CFOs at Block, Meta, Workday, Nordstrom, and Estée Lauder explain how their roles are evolving
How is the role of CFOs changing?
That was a topic of discussion during “The New CFO” panel at Fortune’s Most Powerful Women Summit in Laguna Niguel, California, on Monday. I had the opportunity to talk with finance chiefs at Block, Nordstrom, Workday, The Estée Lauder Companies, and the incoming CFO at Meta about what they’re experiencing.
“I really see the CFO role as being an increasingly strategic one that helps our company balance aspiration and discipline,” said Amrita Ahuja, CFO at Block, a financial services company. Aspirations are the big business opportunities Block wants to address, and discipline is measuring the effectiveness of Block’s investments, Ahuja said. “The CFO role is well placed because we have real-time data across our entire business.”
Being strategic is an important element of the role, but CFOs have also become “the counselor, the influencer, the truth-teller,” Nordstrom CFO Anne Bramman said. “But it’s also being a leader,” Bramman said. “It’s not just the financial piece or the strategic piece, it’s how are you leading across the organization? Because many times, we’re the most senior women in the room.”
CFOs are tasked to “drive operation change, guide business strategy, and create value beyond just the financial statement,” Workday CFO Barbara Larson said. Businesses are also looking to CFOs to focus on “how you can leverage technology and think about data in new ways,” Larson said. “And how do you reinvent the way you think of talent as well?”
“I will soon be a brand new CFO,” said Susan Li, the VP of finance at Meta, who will begin her new position on Nov. 1. “Traditionally, people have thought of CFOs as a steward” and that includes “running a tight finance ship,” Li said. But today, CFOs wear so many more hats, like “the efficient operator hat,” Li said. “The CFO is really a partner in steering the business direction and product vision for the company.”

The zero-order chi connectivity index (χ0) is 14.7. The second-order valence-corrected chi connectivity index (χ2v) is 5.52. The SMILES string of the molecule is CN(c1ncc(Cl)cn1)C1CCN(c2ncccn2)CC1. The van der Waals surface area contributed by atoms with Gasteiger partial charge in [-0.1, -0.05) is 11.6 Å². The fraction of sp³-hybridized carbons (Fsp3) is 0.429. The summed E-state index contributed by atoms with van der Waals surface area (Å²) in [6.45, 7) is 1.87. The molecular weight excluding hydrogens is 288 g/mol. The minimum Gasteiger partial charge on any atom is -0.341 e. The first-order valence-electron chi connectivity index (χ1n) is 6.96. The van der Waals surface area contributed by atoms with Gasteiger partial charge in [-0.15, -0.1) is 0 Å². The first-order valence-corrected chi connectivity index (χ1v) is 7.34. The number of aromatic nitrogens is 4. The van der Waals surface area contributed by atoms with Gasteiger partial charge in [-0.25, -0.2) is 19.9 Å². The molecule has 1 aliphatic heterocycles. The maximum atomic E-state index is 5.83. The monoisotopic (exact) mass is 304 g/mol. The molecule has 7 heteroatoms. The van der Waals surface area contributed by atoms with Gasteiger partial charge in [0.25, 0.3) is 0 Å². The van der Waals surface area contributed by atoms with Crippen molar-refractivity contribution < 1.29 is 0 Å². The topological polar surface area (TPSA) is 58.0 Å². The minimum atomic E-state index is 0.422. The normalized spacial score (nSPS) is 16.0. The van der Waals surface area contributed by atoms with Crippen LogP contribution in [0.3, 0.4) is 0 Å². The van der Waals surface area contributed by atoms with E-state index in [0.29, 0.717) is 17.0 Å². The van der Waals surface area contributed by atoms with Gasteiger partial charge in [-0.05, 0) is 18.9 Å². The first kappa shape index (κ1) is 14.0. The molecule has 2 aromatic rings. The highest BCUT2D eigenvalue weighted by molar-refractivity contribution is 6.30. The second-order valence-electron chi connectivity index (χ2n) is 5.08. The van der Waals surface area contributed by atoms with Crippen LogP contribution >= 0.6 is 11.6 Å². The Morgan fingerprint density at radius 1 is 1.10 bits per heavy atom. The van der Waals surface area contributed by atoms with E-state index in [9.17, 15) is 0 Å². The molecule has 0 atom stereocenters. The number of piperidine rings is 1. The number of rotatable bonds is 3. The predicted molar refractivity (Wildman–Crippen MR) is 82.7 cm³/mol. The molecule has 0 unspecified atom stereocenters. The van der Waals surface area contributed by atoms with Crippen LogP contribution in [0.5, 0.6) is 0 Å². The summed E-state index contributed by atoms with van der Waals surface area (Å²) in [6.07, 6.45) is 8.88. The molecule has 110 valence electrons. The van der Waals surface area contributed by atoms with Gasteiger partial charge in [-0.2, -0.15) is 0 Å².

CFOs today have “a co-pilot role,” Tracey Travis, EVP, and CFO at The Estée Lauder Companies, said. “Many companies don’t have COOs, or are thinking of doing away with the role,” Travis explained. “So the CFO role has become much broader in recent years.”
Tech and finance alignment
The leaders noted the importance of collaboration between finance and IT teams.
“Tech planning and business planning go hand in hand,” Li said. “We have parts of our finance team dedicated to deconstructing tech problems and figuring out how to design and implement the digital transformation process.”
“Prior to the pandemic, about 33% of our business was digital, and we’re vastly approaching 50% of our business being digital, so it’s an enormous investment for us as a company,” Bramman said.
At Block, “the business technology team and finance team partner to build automated tools, systems, and dashboards so product teams can get real-time access to data,” Ahuja said.
“I think it’s critical for IT to have a seat at the table,” Larson said. The first step for CFOs is finding new ways to work with CIOs, she says. “We have a vision at Workday to get to a zero-day close, and just streamline our process,” Larson explained. “We can’t do that by ourselves. We have to be in lockstep with our IT partners.”
At Estée Lauder, IT reports to Travis. “Strategic IT plays a very important role,” she said.
In the current macro environment, the leaders noted that their companies are making decisions with a long-term strategy in mind. “As we are navigating the increasing financial uncertainty and volatility, I think like many people in this room, we are building out our financial plans and budgets for next year,” Li said. Meta is looking at operating expenses, capital expenditures, and headcount, she said. “We expect that we are going to be slowing headcount growth steadily throughout the next year,” Li said.
“I think everyone is looking at how to reprioritize investment decisions aligned with the growth models of the company,” Travis said. “And it’s one of the most important roles that a CFO can play. Where do you invest? And where do you disinvest?” The decisions on disinvesting can be tough but necessary choices, Travis said.
See you tomorrow.
About four in 10 Americans (41%) say none of their purchases in a typical week are paid for using cash, up from 29% in 2018, according to a new Pew Research Center study.The percentage of Americans who say that all or almost all of their purchases are paid for using cash in a typical week has decreased from 18% in 2018 to 14% today.
Courtesy of Pew
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“The public market currency has never been stronger. The amount of conversations we have with companies in our pipeline continues apace. Companies still want to go public.”
—Lynn Martin, head of the New York Stock Exchange, said at Fortune’s Most Powerful Women Summit on Tuesday.
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